CRITICAL MASS: As of 11/27/17: Rotten Tomatoes: 90% positive reviews. Metacritic: 77/100.
COMPARISON SHOPPING: Diana – Her Story
FINAL RATING: 6.5/10
NEXT:
Lady Bird

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The Duchess


The Duchess

Burning the candle at both ends.

(2008) Historical Biography (Paramount Vantage) Keira Knightley, Ralph Fiennes, Charlotte Rampling, Dominic Cooper, Hayley Atwell, Simon McBurney, Aidan McArdle, John Shrapnel, Alistair Petrie, Patrick Godfrey, Georgia King, Richard McCabe. Directed by Saul Dibb

 

We are fascinated with the lives of the rich and famous; add royalty to the mix and we have a real hard time looking away. Look at how we reacted to the recent royal wedding, or its predecessor of Charles and Diana – we couldn’t get enough. This isn’t a new phenomenon; it has existed for a very long time, including in the 18th Century when a woman who was a direct ancestor of Princess Diana captivated England.

Georgiana Spencer (Knightley) is a vivacious young girl when she is promised in marriage by her mother (Rampling) to the Duke of Devonshire (Fiennes). Georgiana at first is thrilled by the arrangement; she is to be a Duchess! However, things don’t turn out to be quite the fairy tale that she imagined.

For one thing, the Duke is as taciturn and colorless as she is colorful and lively. He could make a rock look like a positively sparkling conversationalist whereas she is witty and opinionated. He is more interested in producing an heir and doesn’t really have any feelings towards her whatsoever; she is naive and a bit starry-eyed. Their lives come into a collision course.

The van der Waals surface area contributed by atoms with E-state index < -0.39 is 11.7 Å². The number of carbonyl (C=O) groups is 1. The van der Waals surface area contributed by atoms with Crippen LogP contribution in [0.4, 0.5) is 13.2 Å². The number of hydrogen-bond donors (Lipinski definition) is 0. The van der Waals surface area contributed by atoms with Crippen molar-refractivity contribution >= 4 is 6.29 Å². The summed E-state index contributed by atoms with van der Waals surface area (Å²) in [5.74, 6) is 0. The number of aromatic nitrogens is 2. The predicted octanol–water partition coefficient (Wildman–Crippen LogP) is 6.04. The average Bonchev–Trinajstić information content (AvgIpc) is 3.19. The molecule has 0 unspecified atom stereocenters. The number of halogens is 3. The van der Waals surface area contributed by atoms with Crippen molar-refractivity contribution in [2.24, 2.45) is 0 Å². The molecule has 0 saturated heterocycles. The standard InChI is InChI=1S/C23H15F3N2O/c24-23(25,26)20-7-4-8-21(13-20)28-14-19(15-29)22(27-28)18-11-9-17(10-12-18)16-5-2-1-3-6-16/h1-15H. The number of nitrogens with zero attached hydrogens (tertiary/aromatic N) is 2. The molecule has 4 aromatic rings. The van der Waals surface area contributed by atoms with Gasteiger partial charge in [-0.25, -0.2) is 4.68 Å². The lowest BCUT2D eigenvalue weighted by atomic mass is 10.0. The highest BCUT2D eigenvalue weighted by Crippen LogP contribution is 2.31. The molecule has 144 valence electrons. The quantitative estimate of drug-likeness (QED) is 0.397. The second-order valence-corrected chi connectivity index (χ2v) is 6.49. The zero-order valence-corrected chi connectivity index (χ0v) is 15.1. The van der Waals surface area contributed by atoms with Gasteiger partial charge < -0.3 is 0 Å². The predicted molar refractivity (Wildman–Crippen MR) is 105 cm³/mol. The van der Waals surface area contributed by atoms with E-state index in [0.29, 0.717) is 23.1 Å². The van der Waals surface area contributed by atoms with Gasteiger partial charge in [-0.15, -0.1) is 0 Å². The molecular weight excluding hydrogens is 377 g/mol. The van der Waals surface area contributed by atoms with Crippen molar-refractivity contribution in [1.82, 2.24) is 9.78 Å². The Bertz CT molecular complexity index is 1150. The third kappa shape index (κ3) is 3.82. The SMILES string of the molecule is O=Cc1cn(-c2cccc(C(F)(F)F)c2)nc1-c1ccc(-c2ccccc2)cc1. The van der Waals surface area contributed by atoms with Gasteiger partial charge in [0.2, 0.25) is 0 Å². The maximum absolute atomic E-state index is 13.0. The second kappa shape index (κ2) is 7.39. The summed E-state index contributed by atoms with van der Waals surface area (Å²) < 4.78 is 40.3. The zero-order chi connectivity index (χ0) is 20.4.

Dissatisfied that she is unable to provide him anything but daughters, he starts seeking other women out. She has flings with politics and politicians (including future Prime Minister Charles Grey) as well as with men and women both. She becomes an icon of fashion (much like her descendent) and a voice in politics but her antics would land her in a good deal of hot water…and cause her much grief and sorrow.

As costume dramas go this is pretty nifty. They have a tendency to be ponderous and slow, and so this one is in places, but Knightley and Fiennes elevate it beyond the average petticoat soap opera. Fiennes goes the understated route and that works very well here. Devonshire is a bit of a jerk, but he is also a product of his times. His priorities lay in preserving his lineage (which Georgiana was eventually able to help him do) and in living a fairly scandal-free life, which as not possible as long as Georgiana was politically active. Their marriage was tumultuous at best; he took up an affair with her best friend and moved her into the house.